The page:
Parking pawl

Parking pawl

A parking pawl is a device fitted to a car's automatic transmission that locks up the transmission. It is engaged when the shift selector is placed in the Park position, which is always the first position (topmost on a column shift, frontmost on a floor shift) in all cars sold in the United States since 1965 (when the order was standardised by the SAE) and in most other vehicles worldwide.

The parking pawl locks the transmission's "output shaft" to the transmission casing by engaging a "pawl" (a pin) that engages in a notched wheel on the shaft, stopping it (and thus the driven wheels) from turning.

Most manufacturers and mechanics do not recommend using the transmission's parking pawl as the sole means of securing a parked vehicle, instead recommending it should be engaged after first applying the vehicle's parking brake. Constant use of the parking pawl only, especially when parking on a steep incline, means that driveline components are kept constantly under stress, and can cause wear and eventual failure of the parking pawl or transmission linkage. The pawl might also fail or break if the vehicle is pushed with sufficient force, if the parking brake is not firmly engaged. Replacement can be an expensive operation since it generally requires removing the transmission from the car.

It is also not recommended to use the parking pawl to stop a vehicle in motion. The pawl mechanism is not strong enough to stop a vehicle in motion or may not engage at all. Under that much stress, the pawl may break off in the transmission, leading to costly repairs.

Wikimedia Foundation. 2010.

Look at other dictionaries:

  • pawl — [1] A bar, pin, or stud that can be moved, pivoted, or slid into engagement with teeth cut on another part, such as the parking pawl on the automatic transmission that can be slid into contact with teeth on another part to lock the rear wheels.… …   Dictionary of automotive terms

  • parking lock — (PL) A lock gear and pawl that lock the transmission mechanically …   Dictionary of automotive terms

  • Automatic transmission — An automatic transmission (commonly AT or Auto ) is an automobile gearbox that can change gear ratios automatically as the vehicle moves, freeing the driver from having to shift gears manually. Similar but larger devices are also used for heavy… …   Wikipedia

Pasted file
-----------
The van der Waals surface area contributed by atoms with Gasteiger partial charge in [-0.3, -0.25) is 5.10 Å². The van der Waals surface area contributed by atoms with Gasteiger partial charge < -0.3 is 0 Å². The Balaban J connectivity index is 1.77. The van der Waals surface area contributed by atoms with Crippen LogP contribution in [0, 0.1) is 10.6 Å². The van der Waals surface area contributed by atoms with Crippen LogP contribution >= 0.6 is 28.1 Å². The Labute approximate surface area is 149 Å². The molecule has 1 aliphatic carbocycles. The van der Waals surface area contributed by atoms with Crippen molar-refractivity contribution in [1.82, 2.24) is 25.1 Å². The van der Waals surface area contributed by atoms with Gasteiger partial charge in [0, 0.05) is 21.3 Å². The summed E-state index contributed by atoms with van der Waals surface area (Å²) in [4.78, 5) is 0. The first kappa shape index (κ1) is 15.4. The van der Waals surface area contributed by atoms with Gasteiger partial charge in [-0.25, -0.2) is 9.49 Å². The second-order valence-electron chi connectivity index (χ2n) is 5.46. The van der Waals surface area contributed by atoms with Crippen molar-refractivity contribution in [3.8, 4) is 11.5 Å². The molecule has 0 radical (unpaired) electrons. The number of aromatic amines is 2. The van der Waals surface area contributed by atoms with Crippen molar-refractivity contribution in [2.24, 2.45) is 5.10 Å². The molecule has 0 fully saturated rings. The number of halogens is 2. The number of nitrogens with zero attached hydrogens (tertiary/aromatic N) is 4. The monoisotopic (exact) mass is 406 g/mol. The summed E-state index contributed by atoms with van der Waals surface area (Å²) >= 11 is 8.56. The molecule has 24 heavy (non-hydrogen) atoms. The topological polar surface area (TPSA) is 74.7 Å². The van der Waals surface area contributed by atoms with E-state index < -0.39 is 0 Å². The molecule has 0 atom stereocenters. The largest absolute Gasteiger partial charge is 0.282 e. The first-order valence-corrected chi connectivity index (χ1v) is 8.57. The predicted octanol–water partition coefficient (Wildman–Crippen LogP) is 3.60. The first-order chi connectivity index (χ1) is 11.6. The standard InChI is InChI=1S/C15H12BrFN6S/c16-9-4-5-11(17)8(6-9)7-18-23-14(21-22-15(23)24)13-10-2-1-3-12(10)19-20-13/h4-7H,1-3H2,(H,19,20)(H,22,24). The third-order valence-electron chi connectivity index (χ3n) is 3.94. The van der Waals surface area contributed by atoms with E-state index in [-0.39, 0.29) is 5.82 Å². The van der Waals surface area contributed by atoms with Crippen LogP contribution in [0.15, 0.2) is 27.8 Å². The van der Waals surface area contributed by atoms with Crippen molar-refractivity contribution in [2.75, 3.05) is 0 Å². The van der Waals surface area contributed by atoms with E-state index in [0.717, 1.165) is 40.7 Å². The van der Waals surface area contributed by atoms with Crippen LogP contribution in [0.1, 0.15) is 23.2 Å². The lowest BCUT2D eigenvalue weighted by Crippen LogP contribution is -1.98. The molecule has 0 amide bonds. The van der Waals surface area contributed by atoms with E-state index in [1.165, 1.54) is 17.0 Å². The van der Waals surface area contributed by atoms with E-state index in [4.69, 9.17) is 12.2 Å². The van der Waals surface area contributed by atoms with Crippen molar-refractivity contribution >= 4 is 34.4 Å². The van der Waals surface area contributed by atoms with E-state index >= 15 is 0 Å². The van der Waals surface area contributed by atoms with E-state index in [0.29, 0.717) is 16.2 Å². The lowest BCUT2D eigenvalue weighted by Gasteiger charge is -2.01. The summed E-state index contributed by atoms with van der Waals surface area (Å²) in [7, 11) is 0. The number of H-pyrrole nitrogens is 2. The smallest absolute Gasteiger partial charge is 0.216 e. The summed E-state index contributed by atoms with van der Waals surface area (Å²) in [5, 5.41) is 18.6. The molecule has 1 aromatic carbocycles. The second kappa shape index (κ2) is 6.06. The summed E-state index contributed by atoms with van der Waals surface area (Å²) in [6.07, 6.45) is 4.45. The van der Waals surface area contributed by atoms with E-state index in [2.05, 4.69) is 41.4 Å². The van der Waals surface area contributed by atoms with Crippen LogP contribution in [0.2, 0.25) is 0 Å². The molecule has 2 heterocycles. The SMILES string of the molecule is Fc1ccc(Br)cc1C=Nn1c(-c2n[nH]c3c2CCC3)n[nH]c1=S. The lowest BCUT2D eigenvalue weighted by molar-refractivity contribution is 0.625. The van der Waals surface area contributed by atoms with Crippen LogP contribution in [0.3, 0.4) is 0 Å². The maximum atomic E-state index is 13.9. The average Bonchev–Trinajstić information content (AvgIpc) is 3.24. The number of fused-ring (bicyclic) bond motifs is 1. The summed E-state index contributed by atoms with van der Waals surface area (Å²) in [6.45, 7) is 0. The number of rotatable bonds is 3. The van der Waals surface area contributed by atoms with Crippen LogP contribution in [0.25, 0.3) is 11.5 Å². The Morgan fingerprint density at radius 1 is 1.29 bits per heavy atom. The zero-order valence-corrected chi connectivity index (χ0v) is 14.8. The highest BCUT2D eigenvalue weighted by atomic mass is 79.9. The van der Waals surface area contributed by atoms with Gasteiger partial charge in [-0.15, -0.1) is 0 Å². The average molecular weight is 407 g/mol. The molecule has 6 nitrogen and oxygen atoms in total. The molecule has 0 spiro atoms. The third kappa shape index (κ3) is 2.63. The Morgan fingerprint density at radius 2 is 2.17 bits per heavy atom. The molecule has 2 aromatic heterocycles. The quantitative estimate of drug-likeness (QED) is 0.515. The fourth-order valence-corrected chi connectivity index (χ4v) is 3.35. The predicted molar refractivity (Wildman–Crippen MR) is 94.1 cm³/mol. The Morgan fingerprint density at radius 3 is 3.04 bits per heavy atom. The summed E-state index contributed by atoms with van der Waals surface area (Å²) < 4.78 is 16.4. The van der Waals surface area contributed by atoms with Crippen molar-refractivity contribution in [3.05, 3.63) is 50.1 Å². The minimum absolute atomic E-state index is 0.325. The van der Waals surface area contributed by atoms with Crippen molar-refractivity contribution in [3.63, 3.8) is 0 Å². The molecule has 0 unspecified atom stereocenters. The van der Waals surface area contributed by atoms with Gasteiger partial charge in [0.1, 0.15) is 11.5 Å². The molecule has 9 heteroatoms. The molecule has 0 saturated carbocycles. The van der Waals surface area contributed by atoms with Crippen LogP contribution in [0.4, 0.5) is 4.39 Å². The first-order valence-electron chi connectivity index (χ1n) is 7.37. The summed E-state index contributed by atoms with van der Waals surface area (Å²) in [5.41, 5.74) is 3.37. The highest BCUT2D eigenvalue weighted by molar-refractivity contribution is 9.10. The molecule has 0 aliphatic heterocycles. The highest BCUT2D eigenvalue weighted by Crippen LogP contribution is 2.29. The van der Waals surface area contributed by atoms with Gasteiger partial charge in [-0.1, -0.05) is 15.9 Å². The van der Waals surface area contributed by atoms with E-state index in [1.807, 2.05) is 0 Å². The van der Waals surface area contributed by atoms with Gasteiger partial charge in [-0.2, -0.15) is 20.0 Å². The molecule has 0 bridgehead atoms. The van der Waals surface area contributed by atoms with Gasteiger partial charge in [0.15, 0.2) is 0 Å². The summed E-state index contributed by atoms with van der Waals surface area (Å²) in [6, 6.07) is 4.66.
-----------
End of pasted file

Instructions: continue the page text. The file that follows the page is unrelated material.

• Drum brake — A drum brake with the drum removed as used on the rear wheel of a car or truck. Note that in this installation, a cable operated parking brake uses the service shoes …   Wikipedia

  • Hydramatic — (also known as Hydra Matic) was an automatic transmission developed by both General Motors s Cadillac and Oldsmobile divisions. Introduced for the 1940 model year, the Hydramatic was the first fully automatic mass produced transmission developed… …   Wikipedia

  • TorqueFlite — Manufacturer Chrysler Corporation Production 1956– Predecessor PowerFlite Class 3 or 4 speed automatic TorqueFlite (also seen as Torqueflite) is the trademarked name of Chrysler Corporation s automatic trans …   Wikipedia

  • Hand brake — In cars, the hand brake (also known as the emergency brake, e brake, park brake, slide stick or parking brake) is a latching brake usually used to keep the car stationary. Automobile e brakes usually consist of a cable (usually adjustable for… …   Wikipedia

  • Disc brake — Close up of a disc brake on a car On automobiles, disc brakes are often located with …   Wikipedia

  • Steering — For other uses, see Steering (disambiguation). Part of car steering mechanism: tie rod, steering arm, king pin axis (using ball joints). Steering is the term applied to the collection of components, linkages, etc. which will allow a vessel (ship …   Wikipedia

  • Automobile — For the magazine, see Automobile Magazine. Car and Cars redirect here. For other uses, see Car (disambiguation). Automobile …   Wikipedia

Share the article and excerpts

Direct link
Do a right-click on the link above
and select “Copy Link”

We are using cookies for the best presentation of our site. Continuing to use this site, you agree with this.